See diversity as an asset. Research on organizations has shown that diversity can provide a number of important benefits. For example, companies with more diversity have been found to be more profitable, because more diverse teams in workplaces can be more innovative when conducting various tasks. When I look at my own field, most of those programs consistently ranked in the top 10 have more than one faculty member from an underrepresented group. They also have more than one or two graduate students from underrepresented groups. That undoubtedly fuels their ability to produce innovative research and to constantly draw interest from students and scholars around the world. So fostering diversity at your university is not simply a way to pacify disgruntled groups or a way to resolve liberal guilt. Instead, diversity improves the quality of the university. Your department, program or area of the campus will be limited in how successful it can be if it is not composed of a representative group of people.

Get to know your campus differently, especially if you are tenured. Students from diverse backgrounds often ask faculty members from underrepresented groups to be on panels or to advise projects because they are looking for mentorship from individuals with similar backgrounds. But that isn’t always the case. Sometimes, we are just the only faculty members whom they find visible and approachable. Students are often excited about meeting with faculty members from a variety of backgrounds who simply show interest in what they are doing and make an effort to understand their college experiences. If you attend events hosted by students from underrepresented groups and spend more time in student spaces, those students will see they can connect with you and other faculty members. That’s particularly helpful if you’ve already earned tenure and can spare a few more hours a week than your junior colleagues who are desperately trying to respond to various student requests while finishing research requirements for their tenure packages. It will also improve the campus climate — which, in turn, improves recruitment and retention efforts.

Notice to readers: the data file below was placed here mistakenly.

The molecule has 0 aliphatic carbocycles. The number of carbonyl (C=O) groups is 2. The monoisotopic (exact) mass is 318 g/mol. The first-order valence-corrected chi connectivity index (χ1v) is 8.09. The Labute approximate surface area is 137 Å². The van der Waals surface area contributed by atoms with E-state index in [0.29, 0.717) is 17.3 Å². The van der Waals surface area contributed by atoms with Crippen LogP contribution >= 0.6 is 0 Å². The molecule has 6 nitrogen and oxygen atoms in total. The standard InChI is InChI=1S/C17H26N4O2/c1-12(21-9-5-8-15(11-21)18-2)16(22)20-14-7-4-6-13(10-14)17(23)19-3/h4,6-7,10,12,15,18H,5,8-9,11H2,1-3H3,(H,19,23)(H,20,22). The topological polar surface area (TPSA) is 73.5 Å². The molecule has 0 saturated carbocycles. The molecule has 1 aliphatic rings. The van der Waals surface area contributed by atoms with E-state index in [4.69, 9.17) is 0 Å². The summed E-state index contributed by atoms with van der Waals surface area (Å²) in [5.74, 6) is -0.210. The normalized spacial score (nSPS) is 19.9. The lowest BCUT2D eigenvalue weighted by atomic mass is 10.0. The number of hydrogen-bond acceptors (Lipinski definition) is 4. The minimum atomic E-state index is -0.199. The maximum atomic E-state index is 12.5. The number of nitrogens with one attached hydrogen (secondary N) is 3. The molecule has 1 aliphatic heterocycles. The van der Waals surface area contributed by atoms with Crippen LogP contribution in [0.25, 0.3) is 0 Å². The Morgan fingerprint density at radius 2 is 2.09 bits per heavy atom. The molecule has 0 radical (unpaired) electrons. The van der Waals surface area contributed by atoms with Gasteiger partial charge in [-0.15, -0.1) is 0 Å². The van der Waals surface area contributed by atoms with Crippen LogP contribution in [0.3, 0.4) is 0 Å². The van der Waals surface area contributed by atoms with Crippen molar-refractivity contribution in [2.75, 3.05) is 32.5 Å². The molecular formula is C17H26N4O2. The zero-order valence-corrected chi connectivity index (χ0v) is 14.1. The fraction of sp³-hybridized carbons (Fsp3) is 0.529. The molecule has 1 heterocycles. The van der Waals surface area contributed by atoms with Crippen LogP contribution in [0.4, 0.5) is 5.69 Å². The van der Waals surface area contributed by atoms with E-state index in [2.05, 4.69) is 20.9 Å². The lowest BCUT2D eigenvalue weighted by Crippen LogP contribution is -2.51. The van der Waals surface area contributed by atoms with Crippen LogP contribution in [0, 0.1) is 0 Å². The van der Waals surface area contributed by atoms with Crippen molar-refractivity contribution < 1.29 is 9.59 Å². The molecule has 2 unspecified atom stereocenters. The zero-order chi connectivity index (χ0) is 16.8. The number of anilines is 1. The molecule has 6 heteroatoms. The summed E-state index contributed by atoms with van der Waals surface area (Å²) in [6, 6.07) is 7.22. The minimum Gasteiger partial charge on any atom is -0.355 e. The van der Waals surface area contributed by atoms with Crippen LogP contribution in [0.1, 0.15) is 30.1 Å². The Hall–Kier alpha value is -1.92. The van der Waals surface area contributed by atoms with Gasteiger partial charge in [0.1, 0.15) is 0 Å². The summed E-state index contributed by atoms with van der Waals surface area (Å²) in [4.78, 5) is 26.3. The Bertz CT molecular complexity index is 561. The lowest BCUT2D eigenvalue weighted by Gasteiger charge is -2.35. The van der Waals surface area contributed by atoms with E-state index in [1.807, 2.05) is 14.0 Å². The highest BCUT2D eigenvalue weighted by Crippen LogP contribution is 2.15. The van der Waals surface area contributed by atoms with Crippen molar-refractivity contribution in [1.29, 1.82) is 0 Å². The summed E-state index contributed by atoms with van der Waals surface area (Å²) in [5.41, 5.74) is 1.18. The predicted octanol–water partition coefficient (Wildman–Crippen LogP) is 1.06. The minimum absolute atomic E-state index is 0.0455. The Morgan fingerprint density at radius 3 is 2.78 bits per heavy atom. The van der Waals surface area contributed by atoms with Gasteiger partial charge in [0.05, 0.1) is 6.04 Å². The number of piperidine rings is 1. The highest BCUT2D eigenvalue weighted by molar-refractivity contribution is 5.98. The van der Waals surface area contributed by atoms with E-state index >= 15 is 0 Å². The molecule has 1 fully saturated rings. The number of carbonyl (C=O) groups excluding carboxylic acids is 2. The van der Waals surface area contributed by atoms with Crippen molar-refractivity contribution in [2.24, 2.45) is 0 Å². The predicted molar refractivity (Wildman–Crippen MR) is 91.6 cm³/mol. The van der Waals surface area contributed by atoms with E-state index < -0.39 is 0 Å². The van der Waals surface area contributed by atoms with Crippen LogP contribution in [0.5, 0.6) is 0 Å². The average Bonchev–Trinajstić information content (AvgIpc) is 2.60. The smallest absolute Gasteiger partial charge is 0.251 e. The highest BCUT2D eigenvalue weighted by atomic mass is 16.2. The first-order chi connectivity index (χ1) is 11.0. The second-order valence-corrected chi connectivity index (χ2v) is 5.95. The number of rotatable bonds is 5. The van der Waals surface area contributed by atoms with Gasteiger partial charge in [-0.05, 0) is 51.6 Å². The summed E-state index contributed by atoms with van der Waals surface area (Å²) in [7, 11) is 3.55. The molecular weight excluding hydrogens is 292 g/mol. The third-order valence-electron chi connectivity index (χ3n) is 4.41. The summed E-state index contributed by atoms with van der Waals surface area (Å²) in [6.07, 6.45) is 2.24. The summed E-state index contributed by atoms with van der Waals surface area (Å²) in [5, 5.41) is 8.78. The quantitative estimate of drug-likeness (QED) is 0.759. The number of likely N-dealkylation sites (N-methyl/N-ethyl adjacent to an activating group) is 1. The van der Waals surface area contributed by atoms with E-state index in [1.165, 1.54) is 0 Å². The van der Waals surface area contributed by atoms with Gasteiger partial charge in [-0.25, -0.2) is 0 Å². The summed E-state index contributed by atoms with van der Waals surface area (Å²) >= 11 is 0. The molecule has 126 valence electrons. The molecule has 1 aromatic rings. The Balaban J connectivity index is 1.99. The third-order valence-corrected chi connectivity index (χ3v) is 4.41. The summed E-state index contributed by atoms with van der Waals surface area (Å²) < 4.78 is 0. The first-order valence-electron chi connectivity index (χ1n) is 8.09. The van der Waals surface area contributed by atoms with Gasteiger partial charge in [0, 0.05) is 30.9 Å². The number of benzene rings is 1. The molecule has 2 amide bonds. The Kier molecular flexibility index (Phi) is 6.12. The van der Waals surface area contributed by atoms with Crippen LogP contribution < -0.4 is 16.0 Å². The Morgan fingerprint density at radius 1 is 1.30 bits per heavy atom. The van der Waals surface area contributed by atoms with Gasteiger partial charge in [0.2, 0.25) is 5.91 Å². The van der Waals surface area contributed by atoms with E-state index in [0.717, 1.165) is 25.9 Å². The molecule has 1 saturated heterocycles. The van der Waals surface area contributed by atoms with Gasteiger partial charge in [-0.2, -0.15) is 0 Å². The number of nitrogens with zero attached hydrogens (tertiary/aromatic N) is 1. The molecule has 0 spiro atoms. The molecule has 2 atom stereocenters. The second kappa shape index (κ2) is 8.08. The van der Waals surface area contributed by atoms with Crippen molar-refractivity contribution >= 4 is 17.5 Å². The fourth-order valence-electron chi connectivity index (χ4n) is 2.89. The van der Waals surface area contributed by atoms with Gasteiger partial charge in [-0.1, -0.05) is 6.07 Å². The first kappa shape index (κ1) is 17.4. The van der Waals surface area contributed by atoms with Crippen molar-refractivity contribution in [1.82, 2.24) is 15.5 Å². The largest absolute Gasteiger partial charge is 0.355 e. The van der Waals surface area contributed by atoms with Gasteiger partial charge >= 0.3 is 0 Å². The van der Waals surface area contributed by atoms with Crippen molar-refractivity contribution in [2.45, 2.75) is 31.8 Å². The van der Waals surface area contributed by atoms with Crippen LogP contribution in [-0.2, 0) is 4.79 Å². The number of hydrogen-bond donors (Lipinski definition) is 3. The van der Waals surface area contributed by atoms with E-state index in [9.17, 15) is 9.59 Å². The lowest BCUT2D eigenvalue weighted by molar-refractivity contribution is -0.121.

Perhaps most important, treat diversity and inclusion efforts with the urgency that you treat other institutional issues. When the final lists of candidates for a job search, admitted graduate students and campus colloquium speakers somehow contain no scholars from underrepresented groups, consider the points I’ve made. A lack of diversity has a lasting impact on the campus — from the quality of life for students and faculty members to the ultimate success of the institution. Instead of falling back on old, tired excuses — like you were simply unable to find good candidates — act with an urgency that ensures your university remains a competitive, nationwide leader.

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“Devaluing” the MLS vs. respect for all library workers